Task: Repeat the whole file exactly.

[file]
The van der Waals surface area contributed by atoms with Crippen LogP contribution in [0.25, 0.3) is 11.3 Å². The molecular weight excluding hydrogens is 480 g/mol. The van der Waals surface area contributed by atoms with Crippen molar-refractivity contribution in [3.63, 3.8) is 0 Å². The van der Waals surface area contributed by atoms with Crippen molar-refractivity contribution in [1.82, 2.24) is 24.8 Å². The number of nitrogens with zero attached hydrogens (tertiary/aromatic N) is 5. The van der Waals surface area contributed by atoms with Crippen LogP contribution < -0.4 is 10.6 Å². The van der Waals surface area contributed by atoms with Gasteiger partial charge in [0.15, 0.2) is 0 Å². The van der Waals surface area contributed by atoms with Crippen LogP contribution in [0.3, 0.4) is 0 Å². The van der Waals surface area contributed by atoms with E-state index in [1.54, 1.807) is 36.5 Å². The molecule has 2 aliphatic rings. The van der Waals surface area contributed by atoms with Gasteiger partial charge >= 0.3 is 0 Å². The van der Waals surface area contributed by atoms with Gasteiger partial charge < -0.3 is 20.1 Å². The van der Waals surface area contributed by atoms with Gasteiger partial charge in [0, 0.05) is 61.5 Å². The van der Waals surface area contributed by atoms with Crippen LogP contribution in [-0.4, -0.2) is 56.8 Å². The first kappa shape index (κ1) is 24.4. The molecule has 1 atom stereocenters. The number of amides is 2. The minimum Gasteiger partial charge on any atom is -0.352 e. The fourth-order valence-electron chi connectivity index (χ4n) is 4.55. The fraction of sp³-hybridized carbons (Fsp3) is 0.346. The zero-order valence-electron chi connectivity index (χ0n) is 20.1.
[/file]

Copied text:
The van der Waals surface area contributed by atoms with Crippen LogP contribution in [0.25, 0.3) is 11.3 Å². The molecular weight excluding hydrogens is 480 g/mol. The van der Waals surface area contributed by atoms with Crippen molar-refractivity contribution in [3.63, 3.8) is 0 Å². The van der Waals surface area contributed by atoms with Crippen molar-refractivity contribution in [1.82, 2.24) is 24.8 Å². The number of nitrogens with zero attached hydrogens (tertiary/aromatic N) is 5. The van der Waals surface area contributed by atoms with Crippen LogP contribution < -0.4 is 10.6 Å². The van der Waals surface area contributed by atoms with Gasteiger partial charge in [0.15, 0.2) is 0 Å². The van der Waals surface area contributed by atoms with Crippen LogP contribution in [0.3, 0.4) is 0 Å². The van der Waals surface area contributed by atoms with E-state index in [1.54, 1.807) is 36.5 Å². The molecule has 2 aliphatic rings. The van der Waals surface area contributed by atoms with Gasteiger partial charge >= 0.3 is 0 Å². The van der Waals surface area contributed by atoms with Gasteiger partial charge < -0.3 is 20.1 Å². The van der Waals surface area contributed by atoms with Gasteiger partial charge in [0, 0.05) is 61.5 Å². The van der Waals surface area contributed by atoms with Crippen LogP contribution in [-0.4, -0.2) is 56.8 Å². The first kappa shape index (κ1) is 24.4. The molecule has 1 atom stereocenters. The number of amides is 2. The minimum Gasteiger partial charge on any atom is -0.352 e. The fourth-order valence-electron chi connectivity index (χ4n) is 4.55. The fraction of sp³-hybridized carbons (Fsp3) is 0.346. The zero-order valence-electron chi connectivity index (χ0n) is 20.1.